Acetone and denatured alcohol look the same upon first glance—they are both clear liquids with strong scents and are both used as solvents. They also are used as cleaners, fuel additives, and degreasers, and are common chemicals used to strip the wood finish. Though they can sometimes be used for the same or similar purposes, they are very different chemicals.
What is Acetone?
Also known as propanone, it is a colorless ketone that is extremely volatile and flammable. This compound is made of three simple elements: carbon, oxygen, and hydrogen. It is completely miscible with water, making it a vital solvent across many industries.
This chemical is naturally occurring in the human body. The breakdown of fats produces acetone, which can then be used for metabolic processes that produce sugar. Some diets, especially ketogenic diets, increase acetone levels in the body.
In our environment, propanone occurs as a byproduct of vehicle exhaust, landfill operations, and various kinds of smoke. It is also a naturally occurring compound in several trees and plants.
Acetone may be used for things like:
- removing nail polish
- removing scuff marks from floors
- removing super glue or other adhesives
- cleansing stains from various surfaces
- remove oil from wool
In addition to these functions, it is a very effective thinning agent. When added to lacquer, it can decrease the drying time which decreases the likelihood of streaks or drips occurring.
What is Denatured Alcohol?
Denatured alcohol is sometimes referred to as methylated spirits or wood spirits and is a variation of ethanol that has toxic additives to make it poisonous. Unlike ethanol, any form of this alcohol is extremely unsafe for consumption—ethanol is the ingredient in alcoholic beverages that makes them alcoholic. Methanol is the most common additive, though other possibilities include:
- isopropyl alcohol
- methyl ethyl ketone
- methyl isobutyl ketone
Denatonium is also usually added, as it creates a bitter taste, which helps discourage ingestion.
Wood spirit can easily be mixed with water and a variety of other chemicals, making it an excellent solvent. It may also be used in applications regarding:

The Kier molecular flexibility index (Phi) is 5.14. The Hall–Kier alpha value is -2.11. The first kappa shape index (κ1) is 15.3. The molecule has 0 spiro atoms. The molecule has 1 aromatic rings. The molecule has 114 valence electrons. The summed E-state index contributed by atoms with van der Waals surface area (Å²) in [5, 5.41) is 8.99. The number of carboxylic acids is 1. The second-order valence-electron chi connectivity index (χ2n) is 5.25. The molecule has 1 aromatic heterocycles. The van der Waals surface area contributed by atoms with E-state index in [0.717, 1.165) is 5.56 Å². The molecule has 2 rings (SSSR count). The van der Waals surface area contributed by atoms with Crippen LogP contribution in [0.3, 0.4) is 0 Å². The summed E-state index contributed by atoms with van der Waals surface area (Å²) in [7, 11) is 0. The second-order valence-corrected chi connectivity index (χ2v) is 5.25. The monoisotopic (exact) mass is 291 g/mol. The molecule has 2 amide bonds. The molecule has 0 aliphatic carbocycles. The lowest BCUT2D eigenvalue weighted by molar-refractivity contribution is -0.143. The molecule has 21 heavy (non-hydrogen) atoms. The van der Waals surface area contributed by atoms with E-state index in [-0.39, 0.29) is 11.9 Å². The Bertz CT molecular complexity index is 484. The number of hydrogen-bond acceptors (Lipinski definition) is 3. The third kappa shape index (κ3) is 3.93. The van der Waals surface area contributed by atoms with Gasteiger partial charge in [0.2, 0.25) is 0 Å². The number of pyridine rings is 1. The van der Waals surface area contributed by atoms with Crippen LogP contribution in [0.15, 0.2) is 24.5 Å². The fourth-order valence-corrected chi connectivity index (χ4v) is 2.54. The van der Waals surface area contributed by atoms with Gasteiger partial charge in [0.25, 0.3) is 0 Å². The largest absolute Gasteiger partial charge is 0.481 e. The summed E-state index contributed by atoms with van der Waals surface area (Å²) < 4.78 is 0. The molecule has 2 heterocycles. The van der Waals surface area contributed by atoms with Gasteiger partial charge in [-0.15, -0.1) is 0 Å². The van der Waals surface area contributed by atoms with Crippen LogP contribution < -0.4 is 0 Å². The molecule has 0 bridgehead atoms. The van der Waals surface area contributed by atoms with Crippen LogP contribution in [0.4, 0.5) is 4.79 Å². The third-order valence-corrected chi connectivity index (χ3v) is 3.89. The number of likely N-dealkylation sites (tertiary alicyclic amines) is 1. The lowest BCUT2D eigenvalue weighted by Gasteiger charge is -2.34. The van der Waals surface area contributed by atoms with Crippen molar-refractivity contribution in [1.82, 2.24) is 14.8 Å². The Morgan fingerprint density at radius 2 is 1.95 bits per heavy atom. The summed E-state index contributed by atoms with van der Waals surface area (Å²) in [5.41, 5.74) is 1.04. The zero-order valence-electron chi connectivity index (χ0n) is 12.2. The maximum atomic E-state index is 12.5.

Though there are many possible uses for denatured alcohol, it is intended to be used as a fuel additive and a solvent.
How Are They Different?
Given these descriptions, the two chemicals might seem similar—several of their uses overlap. However, they have their own distinctive chemical properties, and each one has some key indicative factors:
- Toxicity. We already discussed how denatured alcohol is purposefully made to be toxic. Acetone, however, is non-toxic, naturally occurring, organic, and relatively safe.
- Use on plastic. Many plastic products have propanone compounds in their structure. This means that exposure to this chemical can degrade the plastic. Wood spirits, on the other hand, are a great cleaning agent for plastics.
- Industrial use. Although some applications overlap, the two have some exclusive uses. Denatured alcohol can be used in aerosols, antifreeze, and rubber, while acetone cannot. Acetone can be used for pharmaceuticals, cleaning tough oils or grease from animals, and cleaning paint brushes or paint supplies, while the former will not be effective for these purposes.
- Solvent efficacy. Propanone will dissolve paint, plastic, polyurethane, varnish, and lacquer, while wood spirit will only dissolve clear finishes.
Looking to Purchase Acetone or Denatured Alcohol?
Contact our team at Bulk Chemicals 2 Go for information regarding how to buy bulk chemicals or custom mixtures. We are on standby to answer any questions you may have and facilitate your purchasing process! Contact us here for more information.